Farewell Spit, Golden Bay

Found at the north-west corner of the South Island, Farewell Spit is the longest sand spit in Aotearoa at 25 kilometres long.

An area covering over 11,000 hectares was listed as a Ramsar site in 1976.
Both estuarine and freshwater wetlands occur and it supports an array of rare habitats in the dune system.

The area is an internationally renowned bird sanctuary with more than 100 species recorded in the area. In spring, it attracts thousands of migratory wading birds from the Northern Hemisphere. During summer, the immense tidal
flats can support more than 30,000 shorebirds, a magnificent sight.
Visitors can walk a short distance out from the base of the spit (but should
stay on the beaches and marked tracks to avoid possible quicksand), but those wanting to travel the full length to the lighthouse at the tip will need to join
a trip from one of the licensed tour operators.

Manawatu River Estuary, Manawatu

About five minutes’ drive from Foxton is the Manawatu River Estuary, which was designated a Ramsar site in 2005. The 200-hectare estuary is an important feeding ground for international migratory birds and offers diverse birdwatching opportunities, including several threatened species such as, ngutu pare (wrybill), matuku (Australasian bittern) and taranui (Caspian tern).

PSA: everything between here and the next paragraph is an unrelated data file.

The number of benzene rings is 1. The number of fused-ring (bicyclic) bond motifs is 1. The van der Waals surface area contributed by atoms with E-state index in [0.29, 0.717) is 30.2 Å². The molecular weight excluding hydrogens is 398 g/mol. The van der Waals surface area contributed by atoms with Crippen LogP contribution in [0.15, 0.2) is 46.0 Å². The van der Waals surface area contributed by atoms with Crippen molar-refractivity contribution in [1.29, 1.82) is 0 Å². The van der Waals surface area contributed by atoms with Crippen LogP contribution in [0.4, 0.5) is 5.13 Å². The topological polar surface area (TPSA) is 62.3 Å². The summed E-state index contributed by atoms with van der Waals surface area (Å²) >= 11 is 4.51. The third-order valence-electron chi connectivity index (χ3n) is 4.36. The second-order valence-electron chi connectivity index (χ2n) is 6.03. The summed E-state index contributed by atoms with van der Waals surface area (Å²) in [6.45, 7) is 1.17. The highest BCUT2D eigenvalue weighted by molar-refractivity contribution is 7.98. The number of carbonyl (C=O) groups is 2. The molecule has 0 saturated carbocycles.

Much of the wetland is saltmarsh which is difficult to access but there is walking access from off Holben Parade near the picnic shelter to the sand and mud flats There are two bird viewing platforms in the area.

Kopuatai peat dome, Waikato

About 25km inland from the Firth of Thames, on the Hauraki Plains, lies the Kopuatai Peat Dome. The 10,000-hectare site is the largest raised peat bog in New Zealand, and is unique globally. Kopuatai is a highly sensitive ecological environment, and as a result, DOC asks wetland enthusiasts to respect requests not to visit the sensitive wetland areas. Access to Kopuatai is not straightforward: the site is surrounded on all sides by privately owned land, and so visits are by arrangement only and require planning.


DOC’s Hauraki District staff can work with researchers and scientists
to arrange visits to Kopuatai, but this takes time so early contact and detailed planning are required.

■ For more information on NZ’s Ramsar wetlands, please visit doc.govt.nz.

Published in Issue 180